As I’ve researched female students on the historical campus this past semester, I keep finding that humor and resiliency are recurring themes in their scrapbooks and journals. Interestingly, it seems that the mechanism of humor may have been used to deflect contentious attitudes about the female presence on a campus that had been historically male-oriented until the university began systematically admitting women in 1896 (female students were allowed on campus as early as 1870, but lack of academic programs and boarding quelled enrollment numbers).
Of course, it should come as no shock that female students have always been funny, creative, engaged, and productive in college life at MSU, but I think that sometimes we gloss over the past with a broad brush, believing that women only studied certain subjects, moved about in certain areas, and kept to certain codes. Not so!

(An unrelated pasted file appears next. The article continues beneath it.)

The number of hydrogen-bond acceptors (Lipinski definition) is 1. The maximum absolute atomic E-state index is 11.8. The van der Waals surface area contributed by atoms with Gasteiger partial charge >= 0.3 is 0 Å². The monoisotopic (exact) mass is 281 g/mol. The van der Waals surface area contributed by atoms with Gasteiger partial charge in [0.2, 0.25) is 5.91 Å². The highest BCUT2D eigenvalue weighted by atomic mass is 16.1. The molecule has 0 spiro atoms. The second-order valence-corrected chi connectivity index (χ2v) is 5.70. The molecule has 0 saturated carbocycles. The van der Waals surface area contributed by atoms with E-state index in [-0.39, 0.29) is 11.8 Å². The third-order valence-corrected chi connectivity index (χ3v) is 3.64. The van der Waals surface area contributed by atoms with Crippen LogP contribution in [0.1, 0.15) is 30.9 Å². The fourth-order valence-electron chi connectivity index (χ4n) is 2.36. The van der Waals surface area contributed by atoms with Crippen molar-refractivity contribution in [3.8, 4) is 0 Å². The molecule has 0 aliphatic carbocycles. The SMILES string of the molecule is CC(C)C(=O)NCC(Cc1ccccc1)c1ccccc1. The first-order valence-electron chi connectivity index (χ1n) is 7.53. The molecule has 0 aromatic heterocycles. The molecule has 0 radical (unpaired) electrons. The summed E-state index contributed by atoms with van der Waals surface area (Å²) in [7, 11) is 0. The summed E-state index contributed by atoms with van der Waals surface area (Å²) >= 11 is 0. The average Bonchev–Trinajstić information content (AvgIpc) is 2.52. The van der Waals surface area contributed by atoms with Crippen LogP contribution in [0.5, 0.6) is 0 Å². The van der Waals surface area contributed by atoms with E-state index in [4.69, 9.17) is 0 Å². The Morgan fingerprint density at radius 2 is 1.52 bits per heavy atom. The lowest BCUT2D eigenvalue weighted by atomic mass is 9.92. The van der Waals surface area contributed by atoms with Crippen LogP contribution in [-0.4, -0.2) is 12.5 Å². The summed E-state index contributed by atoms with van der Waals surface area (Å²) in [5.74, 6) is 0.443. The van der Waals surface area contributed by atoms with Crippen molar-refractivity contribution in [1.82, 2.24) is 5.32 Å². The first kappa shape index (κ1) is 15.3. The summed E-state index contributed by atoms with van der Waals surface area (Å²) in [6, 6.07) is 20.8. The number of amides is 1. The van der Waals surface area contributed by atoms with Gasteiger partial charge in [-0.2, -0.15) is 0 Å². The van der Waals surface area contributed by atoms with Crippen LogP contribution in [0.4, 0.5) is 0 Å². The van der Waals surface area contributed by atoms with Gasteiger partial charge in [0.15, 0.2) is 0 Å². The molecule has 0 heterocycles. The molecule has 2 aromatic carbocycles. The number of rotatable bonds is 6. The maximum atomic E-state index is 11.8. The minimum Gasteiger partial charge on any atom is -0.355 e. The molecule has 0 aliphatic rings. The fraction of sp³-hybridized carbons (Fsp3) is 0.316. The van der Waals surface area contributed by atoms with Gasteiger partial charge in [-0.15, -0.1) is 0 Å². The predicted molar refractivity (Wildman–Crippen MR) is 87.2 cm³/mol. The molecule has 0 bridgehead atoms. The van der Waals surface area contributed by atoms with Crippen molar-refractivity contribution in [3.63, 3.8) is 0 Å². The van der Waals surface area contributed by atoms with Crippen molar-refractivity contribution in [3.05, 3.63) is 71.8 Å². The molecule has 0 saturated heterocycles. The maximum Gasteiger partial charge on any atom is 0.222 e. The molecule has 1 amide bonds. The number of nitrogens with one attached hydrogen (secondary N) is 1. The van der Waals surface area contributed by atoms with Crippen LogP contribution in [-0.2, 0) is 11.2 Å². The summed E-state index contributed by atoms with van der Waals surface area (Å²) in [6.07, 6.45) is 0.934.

The records kept by the Women’s Student Council from 1917-1934 show many infractions by women who must have been determined to buck some of the traditional standards that applied to them and not to male students. Interestingly, the first order of business called at the first Women’s Student Council meeting was a request by the female senior students to be afforded the same privileges as the male students on campus. It appears that these women understood the university process, and formed their council in response to growing enrollment numbers and desires to have more active voices on campus. Just one month after formation of the council, there is a record detailing a combined meeting of the women’s and men’s councils along with notes about the university president calling meetings to order.
Clearly the council was laying down roots and had the clout to be taken seriously on campus, approximately twenty years after women began enrolling en masse. Rules, proposed and accepted by the council in 1919 demonstrate that was a clear emphasis on honor, conduct, and morality that was directly tied to how women should behave around men; females were given rules regarding calling hours and were expressly not allowed to walk off campus with a male student.